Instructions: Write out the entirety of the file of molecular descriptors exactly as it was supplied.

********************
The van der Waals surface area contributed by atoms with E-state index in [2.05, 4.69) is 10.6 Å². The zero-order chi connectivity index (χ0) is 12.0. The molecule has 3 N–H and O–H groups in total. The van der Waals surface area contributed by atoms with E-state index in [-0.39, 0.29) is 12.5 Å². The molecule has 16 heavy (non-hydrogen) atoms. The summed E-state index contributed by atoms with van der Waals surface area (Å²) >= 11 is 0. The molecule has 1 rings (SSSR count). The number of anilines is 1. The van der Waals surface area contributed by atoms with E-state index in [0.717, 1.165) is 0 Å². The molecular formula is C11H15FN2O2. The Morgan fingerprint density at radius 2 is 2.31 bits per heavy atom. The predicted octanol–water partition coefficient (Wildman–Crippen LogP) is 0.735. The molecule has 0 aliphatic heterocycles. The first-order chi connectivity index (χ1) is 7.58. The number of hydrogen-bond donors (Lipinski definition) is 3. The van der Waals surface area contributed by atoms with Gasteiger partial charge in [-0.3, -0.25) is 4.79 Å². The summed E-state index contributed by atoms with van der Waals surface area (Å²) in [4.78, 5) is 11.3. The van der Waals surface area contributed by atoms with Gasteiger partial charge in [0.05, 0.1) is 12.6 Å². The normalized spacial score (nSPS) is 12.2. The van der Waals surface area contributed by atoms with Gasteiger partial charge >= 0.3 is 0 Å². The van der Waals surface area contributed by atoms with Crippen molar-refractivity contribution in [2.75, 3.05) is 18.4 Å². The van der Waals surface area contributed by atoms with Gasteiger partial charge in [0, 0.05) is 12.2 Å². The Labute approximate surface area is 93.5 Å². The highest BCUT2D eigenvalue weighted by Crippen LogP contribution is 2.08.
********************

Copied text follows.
The van der Waals surface area contributed by atoms with E-state index in [2.05, 4.69) is 10.6 Å². The zero-order chi connectivity index (χ0) is 12.0. The molecule has 3 N–H and O–H groups in total. The van der Waals surface area contributed by atoms with E-state index in [-0.39, 0.29) is 12.5 Å². The molecule has 16 heavy (non-hydrogen) atoms. The summed E-state index contributed by atoms with van der Waals surface area (Å²) >= 11 is 0. The molecule has 1 rings (SSSR count). The number of anilines is 1. The van der Waals surface area contributed by atoms with E-state index in [0.717, 1.165) is 0 Å². The molecular formula is C11H15FN2O2. The Morgan fingerprint density at radius 2 is 2.31 bits per heavy atom. The predicted octanol–water partition coefficient (Wildman–Crippen LogP) is 0.735. The molecule has 0 aliphatic heterocycles. The first-order chi connectivity index (χ1) is 7.58. The number of hydrogen-bond donors (Lipinski definition) is 3. The van der Waals surface area contributed by atoms with Gasteiger partial charge in [-0.3, -0.25) is 4.79 Å². The summed E-state index contributed by atoms with van der Waals surface area (Å²) in [4.78, 5) is 11.3. The van der Waals surface area contributed by atoms with Gasteiger partial charge in [0.05, 0.1) is 12.6 Å². The normalized spacial score (nSPS) is 12.2. The van der Waals surface area contributed by atoms with Gasteiger partial charge >= 0.3 is 0 Å². The van der Waals surface area contributed by atoms with Crippen molar-refractivity contribution in [2.75, 3.05) is 18.4 Å². The van der Waals surface area contributed by atoms with Gasteiger partial charge in [0, 0.05) is 12.2 Å². The Labute approximate surface area is 93.5 Å². The highest BCUT2D eigenvalue weighted by Crippen LogP contribution is 2.08.